A few words about the methodology for my favorite songs list.
First, I had to own a song for it to appear on the list. Duh.
Second, I limited myself to one song per artist. After some consultation with a few other music geeks, I determined that I could consider both Beatles songs and John Lennon’s solo work separately. Same for Neil Finn’s work with Split Enz, Crowded House, The Finn Brothers, and on his own. Alas, no one made the final list under two different entries.
That did made some of the selection process a series of mini-tournaments to pick my favorite Beatles, Radiohead, Pearl Jam, etc. song.
So how did I put this together? First, I scrolled through my iTunes library and reviewed every song rated as five stars, pulling my favorites into a new playlist. Then, I reviewed all my four star songs to make sure none deserved an addition star. After this review, I started with a list of about 45 songs back in April. I purged and added and purged some more, but I doubt I ever got up to 50 songs for consideration. In fact, I got under 30 pretty quickly. By early June, I was sitting on a list of 22 songs that more-or-less included everything that made the final list. Those final two songs were the biggest struggle for some reason. At one point, both Marshall Crenshaw and John Lennon had songs at the tail end of the list. But, in time, they got bumped.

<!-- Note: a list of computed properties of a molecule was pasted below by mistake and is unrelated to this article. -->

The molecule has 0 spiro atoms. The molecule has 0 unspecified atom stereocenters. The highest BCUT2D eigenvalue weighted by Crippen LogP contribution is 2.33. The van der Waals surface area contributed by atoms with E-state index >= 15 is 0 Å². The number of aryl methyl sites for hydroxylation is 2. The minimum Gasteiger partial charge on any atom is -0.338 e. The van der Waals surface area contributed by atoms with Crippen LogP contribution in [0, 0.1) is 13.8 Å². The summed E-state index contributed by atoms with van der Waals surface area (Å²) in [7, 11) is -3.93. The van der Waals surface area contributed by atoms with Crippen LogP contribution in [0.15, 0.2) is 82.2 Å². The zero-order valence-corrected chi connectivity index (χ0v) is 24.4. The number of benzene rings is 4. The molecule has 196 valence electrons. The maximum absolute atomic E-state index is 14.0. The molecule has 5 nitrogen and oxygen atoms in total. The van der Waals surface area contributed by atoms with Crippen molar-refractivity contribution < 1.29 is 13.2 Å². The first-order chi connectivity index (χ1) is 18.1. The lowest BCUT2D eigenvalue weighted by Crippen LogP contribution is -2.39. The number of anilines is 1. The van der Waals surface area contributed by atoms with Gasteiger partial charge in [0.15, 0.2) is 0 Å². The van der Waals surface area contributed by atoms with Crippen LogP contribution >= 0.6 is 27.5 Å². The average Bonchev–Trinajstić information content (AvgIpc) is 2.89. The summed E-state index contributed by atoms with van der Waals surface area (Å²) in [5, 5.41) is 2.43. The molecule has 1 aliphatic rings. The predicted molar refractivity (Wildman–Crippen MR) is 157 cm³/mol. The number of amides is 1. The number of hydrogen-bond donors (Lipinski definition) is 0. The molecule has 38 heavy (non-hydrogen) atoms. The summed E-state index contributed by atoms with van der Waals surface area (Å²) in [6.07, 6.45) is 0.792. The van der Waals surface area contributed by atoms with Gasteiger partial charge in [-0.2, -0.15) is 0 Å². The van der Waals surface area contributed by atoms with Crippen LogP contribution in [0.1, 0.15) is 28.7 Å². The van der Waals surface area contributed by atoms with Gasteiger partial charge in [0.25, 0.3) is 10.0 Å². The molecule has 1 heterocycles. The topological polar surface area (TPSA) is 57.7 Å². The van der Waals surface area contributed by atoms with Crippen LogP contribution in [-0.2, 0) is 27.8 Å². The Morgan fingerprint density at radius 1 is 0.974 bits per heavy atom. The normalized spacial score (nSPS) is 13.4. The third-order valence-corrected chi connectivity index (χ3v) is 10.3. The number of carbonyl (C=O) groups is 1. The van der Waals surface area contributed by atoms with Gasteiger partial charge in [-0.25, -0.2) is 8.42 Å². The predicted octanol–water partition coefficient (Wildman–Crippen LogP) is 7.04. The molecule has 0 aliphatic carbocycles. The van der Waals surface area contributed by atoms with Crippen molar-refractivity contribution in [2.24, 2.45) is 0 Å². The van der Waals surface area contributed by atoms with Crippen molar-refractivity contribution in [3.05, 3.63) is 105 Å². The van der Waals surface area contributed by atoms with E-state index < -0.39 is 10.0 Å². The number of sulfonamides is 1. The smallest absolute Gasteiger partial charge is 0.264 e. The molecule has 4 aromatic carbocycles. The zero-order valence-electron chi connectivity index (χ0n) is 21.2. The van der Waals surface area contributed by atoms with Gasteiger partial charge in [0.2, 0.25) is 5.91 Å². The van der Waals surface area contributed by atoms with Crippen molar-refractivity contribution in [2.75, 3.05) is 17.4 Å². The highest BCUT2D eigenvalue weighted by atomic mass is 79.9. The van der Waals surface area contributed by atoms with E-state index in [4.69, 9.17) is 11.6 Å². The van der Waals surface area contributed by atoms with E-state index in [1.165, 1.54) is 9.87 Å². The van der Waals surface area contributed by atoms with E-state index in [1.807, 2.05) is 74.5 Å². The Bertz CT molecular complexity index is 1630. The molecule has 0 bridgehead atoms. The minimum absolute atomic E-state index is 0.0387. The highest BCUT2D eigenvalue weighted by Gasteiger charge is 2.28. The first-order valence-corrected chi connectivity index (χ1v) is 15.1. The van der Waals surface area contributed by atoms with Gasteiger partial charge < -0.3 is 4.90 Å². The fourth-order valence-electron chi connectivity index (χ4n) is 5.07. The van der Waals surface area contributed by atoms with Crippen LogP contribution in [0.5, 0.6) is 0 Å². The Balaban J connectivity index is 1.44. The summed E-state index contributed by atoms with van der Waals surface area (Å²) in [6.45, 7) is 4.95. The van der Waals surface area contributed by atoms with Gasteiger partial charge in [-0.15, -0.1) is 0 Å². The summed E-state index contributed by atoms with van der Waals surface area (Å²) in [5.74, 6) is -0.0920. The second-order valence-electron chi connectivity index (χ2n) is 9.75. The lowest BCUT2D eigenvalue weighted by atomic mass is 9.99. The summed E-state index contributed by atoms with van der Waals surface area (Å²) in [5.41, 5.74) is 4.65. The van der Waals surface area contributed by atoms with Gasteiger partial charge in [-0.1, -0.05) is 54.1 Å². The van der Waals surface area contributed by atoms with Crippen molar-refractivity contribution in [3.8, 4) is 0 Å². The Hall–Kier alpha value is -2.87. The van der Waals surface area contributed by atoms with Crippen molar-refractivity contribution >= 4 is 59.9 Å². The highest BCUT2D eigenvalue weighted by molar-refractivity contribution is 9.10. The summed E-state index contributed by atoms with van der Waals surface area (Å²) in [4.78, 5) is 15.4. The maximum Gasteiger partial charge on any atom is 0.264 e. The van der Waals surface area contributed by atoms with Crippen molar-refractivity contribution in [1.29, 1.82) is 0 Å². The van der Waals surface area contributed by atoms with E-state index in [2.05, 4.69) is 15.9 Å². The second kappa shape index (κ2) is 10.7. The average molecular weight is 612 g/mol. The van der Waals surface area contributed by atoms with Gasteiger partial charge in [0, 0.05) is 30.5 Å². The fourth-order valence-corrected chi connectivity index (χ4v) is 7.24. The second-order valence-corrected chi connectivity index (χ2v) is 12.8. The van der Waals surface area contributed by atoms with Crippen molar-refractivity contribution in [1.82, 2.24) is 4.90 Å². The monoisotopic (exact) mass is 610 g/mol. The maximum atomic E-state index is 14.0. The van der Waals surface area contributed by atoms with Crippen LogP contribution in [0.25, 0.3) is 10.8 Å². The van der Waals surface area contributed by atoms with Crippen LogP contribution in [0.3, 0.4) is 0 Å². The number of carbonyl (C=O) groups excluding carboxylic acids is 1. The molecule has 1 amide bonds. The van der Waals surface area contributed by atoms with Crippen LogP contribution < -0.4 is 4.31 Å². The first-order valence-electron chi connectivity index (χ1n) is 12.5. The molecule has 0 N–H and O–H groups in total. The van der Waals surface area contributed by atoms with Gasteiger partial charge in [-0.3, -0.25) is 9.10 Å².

The rest of the list remained fairly static. I did a rough ranking, then compared each song to those next to it, decided which I liked best, and reranked them based on that. There was a song that at one point was in the top five that fell down into the second ten. One song that ended up in the top five wasn’t on the list until last week (You’ll read about that next week). But other than spending a lot of time thinking about what to write about each song, this was a fairly easy process.
Now that the gauntlet has been thrown, I hope to read some of your top 10 or 20 or whatever songs lists soon.